It still remains unclear what exactly Gawker will be in its next iteration, but we now know when it will come back.
The once-feared and now-shuttered gossip website will be formally relaunched early next year, new owner Bryan Goldberg said in a memo on Tuesday.
Goldberg, the founder and CEO of Bustle Digital Group, acquired Gawker in an auction this summer.
"We won't recreate Gawker exactly as it was, but we will build upon Gawker's legacy and triumphs — and learn from its missteps," Goldberg said in the memo, which was provided to CNN.
Shepherding Gawker into a new era will be Amanda Hale, most recently of The Outline, who will serve as the site's publisher.
"She is the right person for this important job, and I'm very excited to work with her," Goldberg said.
Gawker Media, which included sites such as Gizmodo, Deadspin and Jezebel, filed for bankruptcy and was eventually sold to the Spanish language broadcasting company Univision and renamed Gizmodo Media Group in 2016 -- a sequence of events brought on by a devastating, multi-front legal assault that was secretly financed by billionaire Peter Thiel, who had long been the subject of critical stories on Gawker sites.
But Univision decided that the flagship site Gawker.com was too risky, and opted to transfer it back to the bankruptcy estate -- which is where it's remained until July when Goldberg, who is also a co-founder of Bleacher Report, bought the site and its archive of hundreds of thousands of old stories for less than $1.5 million. (Univision, meanwhile, has said that it's looking to sell the former Gawker Media sites.)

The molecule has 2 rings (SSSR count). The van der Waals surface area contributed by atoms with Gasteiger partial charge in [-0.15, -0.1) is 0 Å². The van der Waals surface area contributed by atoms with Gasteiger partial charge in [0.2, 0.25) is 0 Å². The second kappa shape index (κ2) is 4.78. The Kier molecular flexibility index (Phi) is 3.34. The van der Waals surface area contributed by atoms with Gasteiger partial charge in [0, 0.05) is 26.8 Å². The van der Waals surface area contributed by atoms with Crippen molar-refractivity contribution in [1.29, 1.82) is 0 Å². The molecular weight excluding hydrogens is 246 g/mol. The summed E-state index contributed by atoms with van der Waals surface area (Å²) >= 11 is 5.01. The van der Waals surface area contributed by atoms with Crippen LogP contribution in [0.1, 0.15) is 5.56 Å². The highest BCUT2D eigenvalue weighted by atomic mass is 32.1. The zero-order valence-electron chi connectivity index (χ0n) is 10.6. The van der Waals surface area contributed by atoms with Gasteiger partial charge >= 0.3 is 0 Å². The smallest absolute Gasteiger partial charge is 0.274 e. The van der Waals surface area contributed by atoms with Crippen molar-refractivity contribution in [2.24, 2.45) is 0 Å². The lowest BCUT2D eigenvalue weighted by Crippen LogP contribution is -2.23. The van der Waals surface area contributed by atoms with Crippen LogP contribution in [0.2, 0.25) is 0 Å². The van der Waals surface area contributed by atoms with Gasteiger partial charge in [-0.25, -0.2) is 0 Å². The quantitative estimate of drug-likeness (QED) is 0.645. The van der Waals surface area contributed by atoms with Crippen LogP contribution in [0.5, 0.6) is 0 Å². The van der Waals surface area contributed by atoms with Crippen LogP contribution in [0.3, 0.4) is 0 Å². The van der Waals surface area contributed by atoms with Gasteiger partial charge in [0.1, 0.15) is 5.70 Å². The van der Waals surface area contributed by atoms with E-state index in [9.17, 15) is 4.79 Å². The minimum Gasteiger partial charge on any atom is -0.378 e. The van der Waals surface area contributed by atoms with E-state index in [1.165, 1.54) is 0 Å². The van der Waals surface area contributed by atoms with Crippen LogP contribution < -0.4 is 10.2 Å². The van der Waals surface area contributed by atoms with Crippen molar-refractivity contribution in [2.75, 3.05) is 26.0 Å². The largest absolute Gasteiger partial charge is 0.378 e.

The fate of the Gawker archive was one of the biggest concerns surrounding the sale of the site. In the years following the sale to Univision, several Gawker stories that had been the subject of litigation were removed. And Goldberg, himself the subject of scornful Gawker coverage in the past, might figure to have a personal interest in taking certain stories down.
But Goldberg has yet to comment on his plan for the archive, nor has he offered many specifics on what he intends to do with the site. In his memo to Bustle staff on Tuesday, Goldberg said the new Gawker will be "vibrant, highly relevant, and worth visiting daily."
"Gawker will be completely distinct from our other properties and sit within a separate corporate subsidiary," he said. "That said, it will have access to our shared resources, technology, and business platform."
Disclosure: The author of this story worked with Hale at Talking Points Memo from 2013 to 2014.